Long-awaited UN report details horrific abuses committed in Sri Lanka’s 26-year civil war with the Tamil Tiger.
Colombo – The United Nations’ human rights chief Zeid Ra’ad Al Hussein has begun his first visit to Sri Lanka to gauge the island’s progress in investigating atrocities committed by both sides during its prolonged civil war.
“Here to listen to all communities and hold very constructive discussions in the days to come,” Hussein described the agenda at the start of his four-day visit on Saturday.
Hussein’s visit at the invitation of the new government came amid concerns that Colombo is backtracking on promises to set up a credible probe into allegations of war crimes and human rights violations during the final stages of a brutal 26-year-long conflict.
In a brief statement outside his Colombo hotel, Hussein told the media: “I am looking forward to meeting both the highest officials of the state as well as representatives from the all communities. I will be listening to everything they have to say and look forward to very constructive discussions in the days to come.”
During his visit the UN official will review implementation of recommendations Hussain made in his report to the UN Human Rights Council. These include recommendations on justice, the right to know and institutional reform.
He will also look into progress on Resolution 30/1, on “promoting reconciliation, accountability and human rights in Sri Lanka”. The resolution called for the setting up of a domestic judicial mechanism with foreign and commonwealth experts playing a role.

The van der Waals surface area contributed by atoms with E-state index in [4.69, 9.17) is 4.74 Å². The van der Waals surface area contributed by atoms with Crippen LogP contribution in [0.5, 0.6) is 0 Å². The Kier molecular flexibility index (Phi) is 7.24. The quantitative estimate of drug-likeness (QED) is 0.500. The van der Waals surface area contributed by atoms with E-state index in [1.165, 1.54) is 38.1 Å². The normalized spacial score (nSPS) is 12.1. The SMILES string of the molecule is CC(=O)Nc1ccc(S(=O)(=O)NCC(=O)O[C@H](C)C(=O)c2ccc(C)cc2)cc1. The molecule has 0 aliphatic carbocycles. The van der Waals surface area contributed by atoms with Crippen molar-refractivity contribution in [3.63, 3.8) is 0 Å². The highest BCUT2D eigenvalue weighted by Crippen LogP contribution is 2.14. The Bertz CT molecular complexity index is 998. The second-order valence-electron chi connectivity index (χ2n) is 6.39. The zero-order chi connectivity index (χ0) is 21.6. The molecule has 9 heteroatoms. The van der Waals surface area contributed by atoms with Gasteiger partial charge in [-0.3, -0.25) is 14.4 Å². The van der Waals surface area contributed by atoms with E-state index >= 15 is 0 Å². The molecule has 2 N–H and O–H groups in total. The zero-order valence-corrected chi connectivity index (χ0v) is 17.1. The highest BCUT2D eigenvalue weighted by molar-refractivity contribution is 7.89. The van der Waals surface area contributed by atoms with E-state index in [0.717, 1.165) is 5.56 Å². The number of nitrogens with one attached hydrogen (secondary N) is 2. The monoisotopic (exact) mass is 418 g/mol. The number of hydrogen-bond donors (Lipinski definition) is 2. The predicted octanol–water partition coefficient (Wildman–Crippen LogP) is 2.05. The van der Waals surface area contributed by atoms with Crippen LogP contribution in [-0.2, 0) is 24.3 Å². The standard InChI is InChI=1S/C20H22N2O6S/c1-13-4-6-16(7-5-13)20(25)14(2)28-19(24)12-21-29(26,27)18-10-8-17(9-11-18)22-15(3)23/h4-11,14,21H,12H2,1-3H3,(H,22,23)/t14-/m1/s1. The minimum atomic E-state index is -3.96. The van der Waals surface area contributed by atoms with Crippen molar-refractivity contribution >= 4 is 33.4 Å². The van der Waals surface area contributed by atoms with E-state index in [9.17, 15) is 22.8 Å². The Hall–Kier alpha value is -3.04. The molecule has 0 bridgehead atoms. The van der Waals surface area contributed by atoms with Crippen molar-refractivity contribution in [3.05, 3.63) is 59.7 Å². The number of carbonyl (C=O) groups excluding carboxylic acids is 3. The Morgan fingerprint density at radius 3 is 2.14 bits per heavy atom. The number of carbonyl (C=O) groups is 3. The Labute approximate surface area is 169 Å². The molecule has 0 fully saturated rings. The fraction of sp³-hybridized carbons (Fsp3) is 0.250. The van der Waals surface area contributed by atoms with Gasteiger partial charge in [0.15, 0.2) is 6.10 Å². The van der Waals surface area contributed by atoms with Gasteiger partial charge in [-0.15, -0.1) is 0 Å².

‘No foreign involvement’
Hussein’s visit has been a year in the making, but recent comments by Sri Lankan President Maithripala Sirisena rejecting any foreign involvement in a judicial probe caused concerns.
In an interview with Al Jazeera, after completing a year in office, the president said: “We don’t need foreigners for the judiciary or for investigations.”
Sirisena said the domestic mechanism outlined in the UN resolution would be set up in accordance with the constitution of the country, while protecting its sovereignty.
But protestors who marched to the UN compound in Colombo on Saturday were not buying that story.
Shouting slogans and carrying placards, hundreds of protestors gathered at the compound to denounce the UN’s attempt to investigate Sri Lankan troops.
Led by Wimal Weerawansa, the leader of the National Freedom Front and a close ally of former President Mahinda Rajapaksa, they carried placards and banners saying “no war crimes investigation”, and “don’t take revenge on troops who saved the country”.
Weerawansa addressed the crowd with a megaphone standing on a truck outside the heavily guarded UN compound. Whipping up nationalist fervour, he said: “We will fight to our last breath against the treason being committed by allowing this probe.”
The UN human rights chief will make a quick tour of Jaffna and Trincomalee and Kandy before he returns to Colombo for meetings with government representatives.
Sirisena has said in order to free the country, there must be decisive action towards accountability. Hussein is sure to be looking for evidence of that action.